If you’re the parent of an addict, or you wonder if your child has a problem, then you must read this. Written by my daughter, Renee, about four years ago, it’s powerful and sobering. She’s in recovery from alcohol and drug addiction, self-injury, struggles with mental health issues, has been the victim of rape, and is a suicide survivor. There were many times I didn’t think either one of us would survive. Wherever you are in the journey with your son or daughter, don’t give up. Hold on. STAY.
“I was on my way home from the beach today when I received a text from a friend informing me that they had relapsed on heroin. They were coming off a two-week bender. My heart seemed to stutter, as if it started to cry before I could. A tennis ball lodged itself in my throat and I struggled to swallow. Then anger rose up inside of me from the depths, doing it’s job, protecting me from the pain. (It’s easier to be angry than to be hurt.) I sat in the back seat of the car the last thirty minutes of the trip home, shaking my head in silence and fighting tears, when the anger subsided.
I got home, and as I was going outside to smoke a cigarette, I received another text, from one of my dearest friends. They were letting me know they had six days sober after a binge that nearly cost them their life for the umpteenth time. Flash. Me completely losing it, full-blown panic attack, ripping at my hair and screaming. “No,” I whispered inside myself, “You don’t need to fall apart, you need to be a friend.” I allowed myself to cry, be held, then re-evaluated the situation. Practice what I preach… I’ve been practicing loving myself. I have learned that we create out of necessity.
The words and actions I value, and strive to show others, are what I myself, need the most. What are they?
Grace, compassion, understanding, and love.
It’s harrowing to love an addict, hell, it’s painful to love another human being…but someone loved me when I was a seemingly lost cause, when loving me was synonymous with significant pain. My heart won’t let me turn away or give up on my fellow-man, no matter how forlorn, how many times they fall, disappoint, or lose hope in themselves. I am compelled to believe in them, to hope for them, as others did for me.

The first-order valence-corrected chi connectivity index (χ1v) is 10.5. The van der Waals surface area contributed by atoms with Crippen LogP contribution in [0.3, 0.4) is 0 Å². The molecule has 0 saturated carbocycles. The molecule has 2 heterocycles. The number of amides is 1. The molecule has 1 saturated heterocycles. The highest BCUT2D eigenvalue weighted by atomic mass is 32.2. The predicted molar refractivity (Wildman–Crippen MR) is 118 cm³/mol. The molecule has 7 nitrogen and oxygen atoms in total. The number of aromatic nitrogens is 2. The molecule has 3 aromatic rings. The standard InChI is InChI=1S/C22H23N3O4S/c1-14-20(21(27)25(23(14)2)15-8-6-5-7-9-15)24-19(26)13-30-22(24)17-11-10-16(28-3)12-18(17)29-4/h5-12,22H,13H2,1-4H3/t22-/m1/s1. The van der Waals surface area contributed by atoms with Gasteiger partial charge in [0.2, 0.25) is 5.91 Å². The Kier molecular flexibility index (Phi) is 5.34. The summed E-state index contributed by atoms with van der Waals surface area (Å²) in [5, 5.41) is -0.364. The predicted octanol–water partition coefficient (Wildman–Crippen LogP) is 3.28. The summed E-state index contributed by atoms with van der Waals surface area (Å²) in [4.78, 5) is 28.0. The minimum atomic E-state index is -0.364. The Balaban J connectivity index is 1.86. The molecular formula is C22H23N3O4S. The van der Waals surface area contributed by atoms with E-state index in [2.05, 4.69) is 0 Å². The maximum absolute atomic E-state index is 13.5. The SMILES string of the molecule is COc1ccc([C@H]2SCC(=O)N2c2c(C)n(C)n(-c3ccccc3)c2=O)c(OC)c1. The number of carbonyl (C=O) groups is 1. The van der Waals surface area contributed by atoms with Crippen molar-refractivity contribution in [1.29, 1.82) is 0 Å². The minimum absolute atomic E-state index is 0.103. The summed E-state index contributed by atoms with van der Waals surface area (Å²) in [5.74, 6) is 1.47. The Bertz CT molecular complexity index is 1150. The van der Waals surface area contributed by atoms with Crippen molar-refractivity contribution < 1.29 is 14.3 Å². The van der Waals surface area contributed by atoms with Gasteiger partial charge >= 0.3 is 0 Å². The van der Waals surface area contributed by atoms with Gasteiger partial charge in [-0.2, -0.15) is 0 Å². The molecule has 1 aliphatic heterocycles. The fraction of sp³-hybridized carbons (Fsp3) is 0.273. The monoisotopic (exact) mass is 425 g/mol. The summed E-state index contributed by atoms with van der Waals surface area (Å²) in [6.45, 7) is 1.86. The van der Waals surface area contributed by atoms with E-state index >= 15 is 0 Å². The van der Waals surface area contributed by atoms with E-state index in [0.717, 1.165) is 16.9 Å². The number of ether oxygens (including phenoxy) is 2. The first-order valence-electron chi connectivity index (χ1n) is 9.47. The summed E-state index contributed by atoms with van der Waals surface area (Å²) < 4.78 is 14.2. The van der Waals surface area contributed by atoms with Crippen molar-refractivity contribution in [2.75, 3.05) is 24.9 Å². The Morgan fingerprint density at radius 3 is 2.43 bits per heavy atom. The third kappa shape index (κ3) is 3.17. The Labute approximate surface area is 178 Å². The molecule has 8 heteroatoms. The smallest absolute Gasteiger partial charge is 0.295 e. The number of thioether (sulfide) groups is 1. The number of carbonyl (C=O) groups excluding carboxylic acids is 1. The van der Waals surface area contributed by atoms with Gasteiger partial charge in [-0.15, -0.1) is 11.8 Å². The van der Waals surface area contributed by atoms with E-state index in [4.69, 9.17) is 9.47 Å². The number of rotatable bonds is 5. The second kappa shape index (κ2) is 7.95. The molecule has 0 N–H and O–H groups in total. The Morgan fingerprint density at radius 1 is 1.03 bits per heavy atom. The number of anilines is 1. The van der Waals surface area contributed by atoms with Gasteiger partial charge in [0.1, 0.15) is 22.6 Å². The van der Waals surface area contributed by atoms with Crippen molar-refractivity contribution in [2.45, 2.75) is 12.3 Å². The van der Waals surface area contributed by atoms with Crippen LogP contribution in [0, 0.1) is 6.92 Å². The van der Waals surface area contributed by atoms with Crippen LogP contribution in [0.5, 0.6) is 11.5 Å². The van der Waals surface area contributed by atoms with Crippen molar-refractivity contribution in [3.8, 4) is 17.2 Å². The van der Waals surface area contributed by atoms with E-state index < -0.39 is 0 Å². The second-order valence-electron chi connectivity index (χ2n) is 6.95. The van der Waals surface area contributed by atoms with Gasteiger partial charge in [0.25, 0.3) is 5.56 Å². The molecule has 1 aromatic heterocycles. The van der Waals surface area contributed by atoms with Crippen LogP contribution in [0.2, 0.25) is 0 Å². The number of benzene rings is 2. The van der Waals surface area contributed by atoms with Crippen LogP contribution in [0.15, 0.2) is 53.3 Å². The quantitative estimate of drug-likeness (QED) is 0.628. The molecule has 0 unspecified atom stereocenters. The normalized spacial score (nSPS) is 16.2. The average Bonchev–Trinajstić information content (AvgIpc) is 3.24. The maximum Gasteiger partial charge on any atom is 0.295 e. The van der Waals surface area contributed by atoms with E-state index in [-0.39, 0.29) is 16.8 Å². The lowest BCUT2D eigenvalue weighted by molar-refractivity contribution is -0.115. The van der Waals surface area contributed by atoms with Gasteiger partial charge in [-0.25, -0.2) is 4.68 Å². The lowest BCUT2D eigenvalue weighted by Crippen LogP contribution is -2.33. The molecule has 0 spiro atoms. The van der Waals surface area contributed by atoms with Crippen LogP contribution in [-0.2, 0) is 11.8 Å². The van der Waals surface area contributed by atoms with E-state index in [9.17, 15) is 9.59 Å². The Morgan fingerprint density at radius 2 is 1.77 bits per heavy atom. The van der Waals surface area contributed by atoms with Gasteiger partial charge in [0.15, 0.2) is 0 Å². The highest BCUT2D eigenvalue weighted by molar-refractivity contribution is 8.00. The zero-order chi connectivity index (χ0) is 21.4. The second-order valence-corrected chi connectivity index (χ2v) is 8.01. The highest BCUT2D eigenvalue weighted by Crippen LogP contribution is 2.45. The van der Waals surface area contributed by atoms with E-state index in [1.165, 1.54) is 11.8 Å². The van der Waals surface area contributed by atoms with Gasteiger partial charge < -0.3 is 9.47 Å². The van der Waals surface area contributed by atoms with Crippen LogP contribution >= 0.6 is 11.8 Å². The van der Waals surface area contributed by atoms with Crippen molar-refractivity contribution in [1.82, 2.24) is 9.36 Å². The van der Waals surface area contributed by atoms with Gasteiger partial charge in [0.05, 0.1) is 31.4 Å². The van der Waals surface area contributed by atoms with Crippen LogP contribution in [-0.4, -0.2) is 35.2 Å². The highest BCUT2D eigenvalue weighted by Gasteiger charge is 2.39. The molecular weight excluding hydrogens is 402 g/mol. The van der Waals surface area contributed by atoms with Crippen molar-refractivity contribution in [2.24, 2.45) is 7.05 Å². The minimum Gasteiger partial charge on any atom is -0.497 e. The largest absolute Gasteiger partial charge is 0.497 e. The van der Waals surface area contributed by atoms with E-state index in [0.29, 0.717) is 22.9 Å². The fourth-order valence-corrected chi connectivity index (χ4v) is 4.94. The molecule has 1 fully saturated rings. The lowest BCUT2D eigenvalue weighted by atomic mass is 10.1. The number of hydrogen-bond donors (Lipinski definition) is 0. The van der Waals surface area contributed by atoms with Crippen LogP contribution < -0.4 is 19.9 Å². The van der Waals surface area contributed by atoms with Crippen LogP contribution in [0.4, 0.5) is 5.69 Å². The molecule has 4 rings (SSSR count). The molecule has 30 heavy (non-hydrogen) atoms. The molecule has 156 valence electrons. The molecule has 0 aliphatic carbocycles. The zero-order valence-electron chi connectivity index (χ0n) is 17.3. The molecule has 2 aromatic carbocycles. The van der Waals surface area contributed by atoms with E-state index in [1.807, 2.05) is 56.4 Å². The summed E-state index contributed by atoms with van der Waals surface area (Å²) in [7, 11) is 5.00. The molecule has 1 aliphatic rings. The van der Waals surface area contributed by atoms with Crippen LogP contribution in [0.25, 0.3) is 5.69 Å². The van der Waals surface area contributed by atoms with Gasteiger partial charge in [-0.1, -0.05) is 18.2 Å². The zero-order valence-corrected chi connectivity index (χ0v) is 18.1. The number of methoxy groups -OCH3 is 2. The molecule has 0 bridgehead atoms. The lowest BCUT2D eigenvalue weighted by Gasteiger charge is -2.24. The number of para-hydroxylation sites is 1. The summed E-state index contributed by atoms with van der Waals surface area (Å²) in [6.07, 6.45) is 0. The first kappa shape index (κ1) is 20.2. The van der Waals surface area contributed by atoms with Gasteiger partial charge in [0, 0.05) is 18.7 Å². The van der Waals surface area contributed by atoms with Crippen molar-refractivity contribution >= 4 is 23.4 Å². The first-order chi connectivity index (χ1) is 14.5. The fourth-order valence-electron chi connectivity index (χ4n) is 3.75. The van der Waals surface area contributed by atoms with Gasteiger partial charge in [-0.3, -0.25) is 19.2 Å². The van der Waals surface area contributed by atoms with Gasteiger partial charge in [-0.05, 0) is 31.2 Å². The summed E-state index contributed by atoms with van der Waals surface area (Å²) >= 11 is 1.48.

Many people become disheartened and turn their backs. This isn’t always wrong. We do have to take care of ourselves, but I just simply can’t turn away. If anything, loving another being in all of their beauty and tragedy, for all of their softness and every abrasive scratch, is healing – because in doing so, I love myself.
I often recount the story of another very close friend of mine who is a heroin addict. He started trying to get clean when he was eighteen. When I met him in treatment he was 25, and now, nearly seven years later, he’s still struggling, in and out of rehabs and prison. This could be a tragic story, but I see it differently. I see it as a testament to my friends strength and character.
How easy would it be to get tired of the fighting and the falling and give in to that beast, riding it to the bitter end.
How easy would it be to off yourself after so many “failed” attempts.
My friend continues to fight, to brush himself off and get back up – and that is anything but tragic. It’s inspirational. It gives me a very real and practical hope. A hope that we all need.
My motto is: “Hope is not about perfection or resolution, it’s believing in the process.”
So, dear friends, dear anonymous out there, who keep getting sucked back in; dear mother, who has grown weary and disillusioned; dear son, who takes the lit cigarette out of your father’s hands when he drinks himself into a blackout; dear sponsors, who keep watching one after another, stuck in the revolving door; dear counselor, with your hands thrown up; dear humanity… STAY.”
Remember this Bible verse, dear parent:
“Be strong and courageous. Do not be terrified or discouraged, for I will be with you wherever you go.” (Joshua 1:8)
Our Maker and Sustainer, Mighty God, Omniscient One, Lord of Peace, God of Love, God of Life, God of Light, our Hope, our Strength, our ALL – will help us believe in “the process”. Give our children the hope they need to “stay”. You are the God of Hope and New Beginnings.
In the Name of the One who is Life indeed.